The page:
‘Legion’ starts strong but gets boring
By Roger Moore
The diner, as always, is a dive in the desert.
There’s always a broad slice of humanity in it.
And then these mismatched folks — young and old, rich and poor, face real terror and must band together to survive. Because here come the zombies. Or vampires. Or vampire bikers.
But in “Legion,” the assaulting hordes are demons and angels from heaven. And these angels and their spawn aren’t taking any prisoners. God’s given up on the human race and is ready to wipe us out. Again.
Profane, profanely silly and blasphemous to beat the band, “Legion” begins well, then plunges into the abyss of tedium. For a few minutes the most preposterous movie of the new year’s cast and crew recognize it as preposterous and play along. Actors gape in terror and awe as the skies darken and the Biblical Apocalypse begins, with bugs and people possessed by angels converging on the Paradise Falls diner in the Mohave Desert.
Dennis Quaid, Lucas Black, Adrianne Palicki and others yell “What the hell IS this?’ as hell rains down on them. Charles S. Dutton shouts, “I gotta get my Bible. SOMEbody’s got to start praying!”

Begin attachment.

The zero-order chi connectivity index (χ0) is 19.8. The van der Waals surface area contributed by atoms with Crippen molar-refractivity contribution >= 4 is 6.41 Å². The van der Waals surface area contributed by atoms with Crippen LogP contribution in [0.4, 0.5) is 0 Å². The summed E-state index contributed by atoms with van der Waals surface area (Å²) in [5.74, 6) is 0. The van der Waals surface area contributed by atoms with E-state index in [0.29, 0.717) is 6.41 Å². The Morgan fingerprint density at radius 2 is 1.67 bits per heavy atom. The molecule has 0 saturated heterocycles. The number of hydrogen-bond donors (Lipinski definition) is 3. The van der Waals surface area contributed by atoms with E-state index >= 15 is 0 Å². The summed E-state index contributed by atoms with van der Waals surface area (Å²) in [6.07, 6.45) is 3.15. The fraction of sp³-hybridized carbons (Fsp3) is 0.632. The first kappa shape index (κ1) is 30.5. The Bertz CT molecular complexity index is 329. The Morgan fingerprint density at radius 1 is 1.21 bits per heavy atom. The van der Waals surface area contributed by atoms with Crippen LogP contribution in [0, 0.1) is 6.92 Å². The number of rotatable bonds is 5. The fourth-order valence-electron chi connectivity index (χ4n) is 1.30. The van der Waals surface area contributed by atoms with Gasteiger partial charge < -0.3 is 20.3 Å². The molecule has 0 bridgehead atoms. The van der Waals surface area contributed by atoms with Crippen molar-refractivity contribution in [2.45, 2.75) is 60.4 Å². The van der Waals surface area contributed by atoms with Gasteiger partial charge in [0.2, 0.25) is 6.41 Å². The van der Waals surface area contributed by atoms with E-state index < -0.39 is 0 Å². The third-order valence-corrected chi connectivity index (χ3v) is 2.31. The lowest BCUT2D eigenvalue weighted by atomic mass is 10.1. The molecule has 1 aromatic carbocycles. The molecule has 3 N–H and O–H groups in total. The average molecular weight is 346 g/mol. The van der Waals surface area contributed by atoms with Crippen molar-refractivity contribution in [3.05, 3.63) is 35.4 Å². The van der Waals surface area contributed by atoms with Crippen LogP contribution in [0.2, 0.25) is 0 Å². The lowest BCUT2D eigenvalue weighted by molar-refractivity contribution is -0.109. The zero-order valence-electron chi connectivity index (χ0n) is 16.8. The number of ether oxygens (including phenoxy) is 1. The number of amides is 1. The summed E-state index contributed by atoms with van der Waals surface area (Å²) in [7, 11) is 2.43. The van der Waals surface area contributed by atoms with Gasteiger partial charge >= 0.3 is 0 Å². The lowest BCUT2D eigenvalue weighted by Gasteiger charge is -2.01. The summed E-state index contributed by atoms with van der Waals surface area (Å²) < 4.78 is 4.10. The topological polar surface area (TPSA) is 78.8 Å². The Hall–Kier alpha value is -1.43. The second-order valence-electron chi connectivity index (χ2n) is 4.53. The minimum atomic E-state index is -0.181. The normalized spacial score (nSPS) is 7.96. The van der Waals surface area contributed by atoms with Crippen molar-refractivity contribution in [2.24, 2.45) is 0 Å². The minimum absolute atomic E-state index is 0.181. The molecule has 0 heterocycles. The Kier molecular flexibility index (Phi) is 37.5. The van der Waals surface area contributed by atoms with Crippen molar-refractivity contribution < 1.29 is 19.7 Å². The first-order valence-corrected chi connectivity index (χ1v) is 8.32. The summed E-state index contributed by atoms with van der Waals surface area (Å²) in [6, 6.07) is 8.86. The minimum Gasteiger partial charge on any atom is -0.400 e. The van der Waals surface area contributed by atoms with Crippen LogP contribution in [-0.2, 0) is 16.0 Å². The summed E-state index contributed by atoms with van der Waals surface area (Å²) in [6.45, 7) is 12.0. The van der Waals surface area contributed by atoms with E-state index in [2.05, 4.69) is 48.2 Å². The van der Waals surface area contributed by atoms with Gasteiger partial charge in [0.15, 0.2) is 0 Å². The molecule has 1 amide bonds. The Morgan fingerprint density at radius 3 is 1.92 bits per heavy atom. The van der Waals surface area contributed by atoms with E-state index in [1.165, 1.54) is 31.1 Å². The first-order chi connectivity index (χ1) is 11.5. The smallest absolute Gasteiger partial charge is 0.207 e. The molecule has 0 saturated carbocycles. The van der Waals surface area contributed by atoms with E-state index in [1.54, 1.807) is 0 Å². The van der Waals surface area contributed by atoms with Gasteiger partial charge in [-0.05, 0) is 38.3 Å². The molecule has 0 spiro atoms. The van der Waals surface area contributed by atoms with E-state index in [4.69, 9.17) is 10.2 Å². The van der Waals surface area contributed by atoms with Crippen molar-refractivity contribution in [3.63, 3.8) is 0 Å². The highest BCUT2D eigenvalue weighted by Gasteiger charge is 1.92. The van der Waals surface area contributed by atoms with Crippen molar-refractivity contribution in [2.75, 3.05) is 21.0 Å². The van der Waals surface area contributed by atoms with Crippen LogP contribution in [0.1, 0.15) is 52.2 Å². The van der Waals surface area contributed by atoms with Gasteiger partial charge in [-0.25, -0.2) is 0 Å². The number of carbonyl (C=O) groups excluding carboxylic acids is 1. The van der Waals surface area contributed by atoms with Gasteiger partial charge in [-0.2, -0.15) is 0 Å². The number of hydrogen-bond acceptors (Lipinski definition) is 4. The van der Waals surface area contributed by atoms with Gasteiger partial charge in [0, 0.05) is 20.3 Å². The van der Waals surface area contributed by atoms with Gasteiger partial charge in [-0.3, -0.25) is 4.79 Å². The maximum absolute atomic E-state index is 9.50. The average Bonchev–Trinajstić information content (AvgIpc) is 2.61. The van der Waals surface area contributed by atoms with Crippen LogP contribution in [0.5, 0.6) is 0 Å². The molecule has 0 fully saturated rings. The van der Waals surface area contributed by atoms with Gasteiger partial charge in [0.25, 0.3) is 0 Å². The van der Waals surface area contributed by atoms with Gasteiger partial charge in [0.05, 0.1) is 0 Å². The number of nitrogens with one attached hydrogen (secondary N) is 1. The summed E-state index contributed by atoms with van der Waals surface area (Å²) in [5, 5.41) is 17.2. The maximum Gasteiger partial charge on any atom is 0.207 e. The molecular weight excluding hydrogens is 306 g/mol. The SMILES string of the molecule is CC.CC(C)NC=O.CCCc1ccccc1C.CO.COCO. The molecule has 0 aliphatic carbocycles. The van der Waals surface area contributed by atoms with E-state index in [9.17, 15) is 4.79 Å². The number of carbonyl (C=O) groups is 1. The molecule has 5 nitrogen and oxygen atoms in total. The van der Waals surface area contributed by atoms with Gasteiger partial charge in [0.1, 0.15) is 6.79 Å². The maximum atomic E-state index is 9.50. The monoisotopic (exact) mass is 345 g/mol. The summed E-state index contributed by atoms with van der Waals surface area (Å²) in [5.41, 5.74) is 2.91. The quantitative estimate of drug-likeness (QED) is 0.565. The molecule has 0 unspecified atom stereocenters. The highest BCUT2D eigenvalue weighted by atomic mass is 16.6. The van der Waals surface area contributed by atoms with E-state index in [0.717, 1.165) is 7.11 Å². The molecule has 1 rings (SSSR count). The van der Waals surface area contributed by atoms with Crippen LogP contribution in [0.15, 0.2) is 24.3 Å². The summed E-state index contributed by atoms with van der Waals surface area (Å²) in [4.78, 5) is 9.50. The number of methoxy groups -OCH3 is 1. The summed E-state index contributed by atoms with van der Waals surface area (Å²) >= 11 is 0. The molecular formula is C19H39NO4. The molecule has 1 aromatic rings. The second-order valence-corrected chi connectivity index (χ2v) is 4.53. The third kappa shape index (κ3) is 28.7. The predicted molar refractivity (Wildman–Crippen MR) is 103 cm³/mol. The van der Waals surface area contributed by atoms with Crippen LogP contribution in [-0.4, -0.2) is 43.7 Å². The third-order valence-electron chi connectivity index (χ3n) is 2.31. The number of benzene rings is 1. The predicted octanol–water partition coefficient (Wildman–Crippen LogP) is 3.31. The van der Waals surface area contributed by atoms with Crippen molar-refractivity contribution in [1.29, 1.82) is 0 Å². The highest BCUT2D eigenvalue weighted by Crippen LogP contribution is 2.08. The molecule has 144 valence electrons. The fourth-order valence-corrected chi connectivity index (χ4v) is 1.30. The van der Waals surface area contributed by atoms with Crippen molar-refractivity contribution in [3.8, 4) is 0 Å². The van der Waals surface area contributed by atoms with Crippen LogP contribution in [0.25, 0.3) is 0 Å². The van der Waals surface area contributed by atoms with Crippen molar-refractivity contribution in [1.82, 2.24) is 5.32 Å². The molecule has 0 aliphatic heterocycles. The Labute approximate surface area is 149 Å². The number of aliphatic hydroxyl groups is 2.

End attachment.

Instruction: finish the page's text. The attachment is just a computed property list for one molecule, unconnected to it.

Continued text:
And then the angel Michael played by Paul Bettany and not John Travolta this time — shows up, fresh from whacking off his wings, robbing an LA gun shop and stealing an LAPD patrol car. He’s locked and loaded. And he’s on humanity’s side.
“It’s started. There isn’t much time.”
Not that this outpost of humanity trusts Mr. Harbinger of Doom.
“Let me see them teeth!” the grizzled diner-owner (Quaid) demands.
“No shark teeth, Pop!” the owner’s son, named Jeep (Lucas Black, from “Friday Night Lights”) drawls. This Michael must be OK. God’s avenging legions have pointy teeth.
It’s all about fending off the forces of The Lord long enough to give humanity a little hope. It’s about the prophetic role of the pregnant waitress, Charlie (TV actress Adrianne Palicki). It’s about Tyrese Gibson swapping ammo clips and profanities with Quaid. And it’s about Black going all weepy in that annoying way of his.
The acting settles into “indifferent” and the feeble action beats are stretched so far apart that you almost forget the “Zulu” / “Assault on Precinct 13” / “From Dusk Till Dawn” template at work here. Visual-effects-guy-turned-director Scott Stewart gives this film few effects and no pace, losing himself in the personal crises of the various characters. The best jolt comes so early that the fact that no fresh jolt is attempted for the middle hour of the film makes it all the more boring.